You also talk briefly about your "New York Times fiasco," when N.R. Kleinfield profiled you for a 2000 article on race and hip-hop. (In his book, Wimsatt writes: "[Kleinfield] told me I must be the most committed antiracist white person he could possibly imagine ... 'Oh no,' I told him. 'I'm just as racist as any other white person.'" The result, Wimsatt says, was that "[by] the time he was through with me, he had painted a thoroughly convincing portrait of a confused David Duke-type cartoon character who mocked and exploited black people and black culture.") You say you lost friends over the profile, and also wrote a 15-page public response. I found a much shorter "open letter to the New York Times" attributed to you on the website of hip-hop journalist Davey D. What ever happened?
They didn't print my letter, and I guess I moved on with my life. People forgot about it. And, yeah. It was a painful episode that I learned a lot from.
Did the writer ever respond to you?
I called the reporter, who left me a message—it was fairly short and defensive. And I did not call back or respond. Essentially what I did was beyond stupid.
What do you mean by that?
In short, I tried to make myself look bad and racist to the New York Times. I didn't think there would be a disastrous outcome. I totally trusted this guy, and my whole approach to the writer had been to be as self-critical and publicly vulnerable as possible as a way of opening up space for people to reflect on themselves.
How do you think that experience affected you?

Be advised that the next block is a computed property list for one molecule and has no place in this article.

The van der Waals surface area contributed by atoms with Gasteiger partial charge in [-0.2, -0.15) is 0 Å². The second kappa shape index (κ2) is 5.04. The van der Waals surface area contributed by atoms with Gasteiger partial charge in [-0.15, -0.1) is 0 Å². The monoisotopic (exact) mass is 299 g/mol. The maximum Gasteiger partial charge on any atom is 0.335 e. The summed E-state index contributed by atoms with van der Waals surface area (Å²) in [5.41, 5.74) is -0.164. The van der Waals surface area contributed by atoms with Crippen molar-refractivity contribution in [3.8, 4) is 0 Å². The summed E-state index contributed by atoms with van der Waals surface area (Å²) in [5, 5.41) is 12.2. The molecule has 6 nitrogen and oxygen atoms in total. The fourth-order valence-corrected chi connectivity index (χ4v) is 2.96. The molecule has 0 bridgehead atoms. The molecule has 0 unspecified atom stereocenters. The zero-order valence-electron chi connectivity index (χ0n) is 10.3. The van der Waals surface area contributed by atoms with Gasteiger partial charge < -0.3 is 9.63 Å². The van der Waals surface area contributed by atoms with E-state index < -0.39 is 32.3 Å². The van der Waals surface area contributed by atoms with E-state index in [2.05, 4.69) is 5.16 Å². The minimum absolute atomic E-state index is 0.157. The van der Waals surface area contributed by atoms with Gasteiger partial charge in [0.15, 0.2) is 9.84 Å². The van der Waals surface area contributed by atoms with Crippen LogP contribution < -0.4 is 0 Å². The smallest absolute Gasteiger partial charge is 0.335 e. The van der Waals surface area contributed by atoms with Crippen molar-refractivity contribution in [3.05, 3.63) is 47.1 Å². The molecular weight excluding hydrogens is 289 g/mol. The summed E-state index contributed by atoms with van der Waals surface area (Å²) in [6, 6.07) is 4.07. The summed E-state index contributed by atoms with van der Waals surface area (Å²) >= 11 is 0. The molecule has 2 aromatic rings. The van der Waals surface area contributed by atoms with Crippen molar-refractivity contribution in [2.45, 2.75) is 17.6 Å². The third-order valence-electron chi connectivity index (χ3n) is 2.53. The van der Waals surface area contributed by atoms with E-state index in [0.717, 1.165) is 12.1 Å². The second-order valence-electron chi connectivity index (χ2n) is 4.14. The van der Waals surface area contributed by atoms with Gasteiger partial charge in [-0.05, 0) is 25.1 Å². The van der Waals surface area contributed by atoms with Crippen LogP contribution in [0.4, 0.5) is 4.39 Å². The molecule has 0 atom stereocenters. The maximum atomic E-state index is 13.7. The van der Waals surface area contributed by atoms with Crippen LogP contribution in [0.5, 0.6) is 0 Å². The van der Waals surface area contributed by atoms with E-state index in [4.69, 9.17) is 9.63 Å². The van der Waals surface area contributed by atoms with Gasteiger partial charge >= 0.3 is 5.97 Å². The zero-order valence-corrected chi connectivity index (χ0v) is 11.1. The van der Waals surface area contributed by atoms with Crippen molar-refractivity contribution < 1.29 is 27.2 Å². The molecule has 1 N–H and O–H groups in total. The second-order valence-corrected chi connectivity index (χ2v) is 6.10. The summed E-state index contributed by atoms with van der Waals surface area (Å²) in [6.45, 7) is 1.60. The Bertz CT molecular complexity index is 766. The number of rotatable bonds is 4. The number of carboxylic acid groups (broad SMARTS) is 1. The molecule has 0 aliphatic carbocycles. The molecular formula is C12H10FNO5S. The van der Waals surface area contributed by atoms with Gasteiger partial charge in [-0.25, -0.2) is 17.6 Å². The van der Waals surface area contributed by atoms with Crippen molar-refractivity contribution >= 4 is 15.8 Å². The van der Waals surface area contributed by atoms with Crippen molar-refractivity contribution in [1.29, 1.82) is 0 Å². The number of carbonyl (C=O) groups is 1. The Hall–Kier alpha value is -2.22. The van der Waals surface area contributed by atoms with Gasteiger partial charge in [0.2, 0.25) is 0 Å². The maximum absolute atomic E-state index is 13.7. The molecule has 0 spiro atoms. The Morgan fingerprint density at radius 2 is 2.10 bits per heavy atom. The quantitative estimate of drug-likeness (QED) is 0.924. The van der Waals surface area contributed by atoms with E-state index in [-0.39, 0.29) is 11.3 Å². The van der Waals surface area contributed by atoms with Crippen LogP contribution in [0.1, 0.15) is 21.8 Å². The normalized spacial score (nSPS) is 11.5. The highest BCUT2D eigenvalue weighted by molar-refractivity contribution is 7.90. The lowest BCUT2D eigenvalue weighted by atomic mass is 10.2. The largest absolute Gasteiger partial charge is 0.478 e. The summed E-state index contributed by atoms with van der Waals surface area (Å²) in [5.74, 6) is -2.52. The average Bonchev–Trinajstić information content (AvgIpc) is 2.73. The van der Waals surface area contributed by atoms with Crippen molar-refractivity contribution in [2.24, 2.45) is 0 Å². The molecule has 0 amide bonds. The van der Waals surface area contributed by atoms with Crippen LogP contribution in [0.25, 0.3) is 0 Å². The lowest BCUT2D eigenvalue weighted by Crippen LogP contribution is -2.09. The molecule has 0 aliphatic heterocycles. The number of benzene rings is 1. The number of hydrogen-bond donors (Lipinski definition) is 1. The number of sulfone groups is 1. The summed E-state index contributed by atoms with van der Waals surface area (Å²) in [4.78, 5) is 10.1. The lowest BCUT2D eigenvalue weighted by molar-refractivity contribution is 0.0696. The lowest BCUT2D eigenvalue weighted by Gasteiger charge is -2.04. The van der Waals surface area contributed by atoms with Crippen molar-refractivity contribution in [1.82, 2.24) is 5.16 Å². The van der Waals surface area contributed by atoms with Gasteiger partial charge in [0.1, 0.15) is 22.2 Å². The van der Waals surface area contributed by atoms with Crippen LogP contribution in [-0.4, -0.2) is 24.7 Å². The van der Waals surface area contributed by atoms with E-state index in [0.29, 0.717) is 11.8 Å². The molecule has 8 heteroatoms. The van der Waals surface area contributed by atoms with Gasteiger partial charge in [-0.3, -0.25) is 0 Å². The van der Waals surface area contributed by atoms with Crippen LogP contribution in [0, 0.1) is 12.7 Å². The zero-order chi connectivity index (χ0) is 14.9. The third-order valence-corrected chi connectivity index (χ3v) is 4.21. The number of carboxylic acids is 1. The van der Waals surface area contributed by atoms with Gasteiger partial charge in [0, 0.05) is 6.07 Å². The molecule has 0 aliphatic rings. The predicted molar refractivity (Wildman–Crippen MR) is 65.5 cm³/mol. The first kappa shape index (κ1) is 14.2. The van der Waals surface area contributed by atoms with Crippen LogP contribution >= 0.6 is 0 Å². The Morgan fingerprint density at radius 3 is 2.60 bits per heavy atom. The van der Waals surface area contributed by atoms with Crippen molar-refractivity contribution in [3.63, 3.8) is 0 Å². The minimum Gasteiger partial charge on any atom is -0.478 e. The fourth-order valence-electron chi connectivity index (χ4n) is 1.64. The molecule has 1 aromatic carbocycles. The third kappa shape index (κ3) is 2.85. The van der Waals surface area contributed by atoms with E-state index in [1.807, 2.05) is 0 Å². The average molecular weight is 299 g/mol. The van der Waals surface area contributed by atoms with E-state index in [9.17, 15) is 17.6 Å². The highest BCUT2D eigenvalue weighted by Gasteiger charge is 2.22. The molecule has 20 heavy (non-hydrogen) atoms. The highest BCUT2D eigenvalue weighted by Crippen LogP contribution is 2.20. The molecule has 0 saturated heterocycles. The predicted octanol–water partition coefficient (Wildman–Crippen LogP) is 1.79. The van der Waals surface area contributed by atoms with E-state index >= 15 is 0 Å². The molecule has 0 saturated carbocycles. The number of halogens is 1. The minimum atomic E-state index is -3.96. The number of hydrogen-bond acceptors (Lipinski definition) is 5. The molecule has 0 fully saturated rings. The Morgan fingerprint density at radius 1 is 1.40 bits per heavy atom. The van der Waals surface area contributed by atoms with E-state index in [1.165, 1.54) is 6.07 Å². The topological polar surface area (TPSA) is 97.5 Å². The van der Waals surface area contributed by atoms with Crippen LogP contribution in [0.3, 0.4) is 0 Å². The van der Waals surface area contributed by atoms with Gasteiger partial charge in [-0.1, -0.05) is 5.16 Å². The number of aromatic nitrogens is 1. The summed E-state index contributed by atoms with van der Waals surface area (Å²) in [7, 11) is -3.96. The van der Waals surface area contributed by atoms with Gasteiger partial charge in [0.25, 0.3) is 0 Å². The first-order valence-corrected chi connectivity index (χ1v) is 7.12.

Any time you go through something challenging, it's an opportunity to deepen our compassion. I think it succeeded in doing that for me.
Speaking of compassion, you take an empathic approach in talking about President Barack Obama, who has disappointed various factions in the progressive community. Have you gotten any criticism from Obama's detractors?
People are listing things that are wrong with the Obama administration. And there are plenty of things wrong. I agree that we need to push the administration on things. But we also have to have a grown-up set of expectations about it. It’s like, people are saying, “I voted, and things didn’t change.” To me, it’s like saying, “I planted a community garden, and McDonald’s didn’t change.”
Obama asked us to build a movement to dramatically change things, and we did somewhat. But frankly, we let the right-wing unorganize us. And so if we want more change, we have to create more power, more money, and more media.
How will that happen?
We have to become the most powerful interest group. More powerful than Wall Street and the military-industrial complex. The way we do that is to create a narrative—a story that is about realistic change over the next 30 years— and organize a lot of people around it.
You spent much of the aughts promoting voting, after voting for the first time at age 27. How did that happen?
I got big into the voting thing because people who I agree with politically were like, ‘we’ll do everything but vote. We’ll protest, we’ll plant community gardens, we’ll do community organizing, but we won’t vote because that’s selling out.’ I was like, whoa, there’s this totally unused opportunity we have.
What do you think about Mayor Richard Daley’s decision not to run for reelection?
I think this is one of the things we’re going to be talking about at my events—it’s an amazing moment to come home and get to strategize with a couple of young change agents in the city about how we really show up in this moment. Because a couple hundred people who get organized—and not just young people, but people who care about the city—could determine the outcome of who becomes the next mayor of my beloved city. And it’s anyone’s guess right now.
Do you have a favorite potential candidate?
I don’t, but I think young progressive Chicagoans putting their heads together and deciding who they want to support will make a huge difference. It's a golden opportunity like we haven't seen since the 1980s.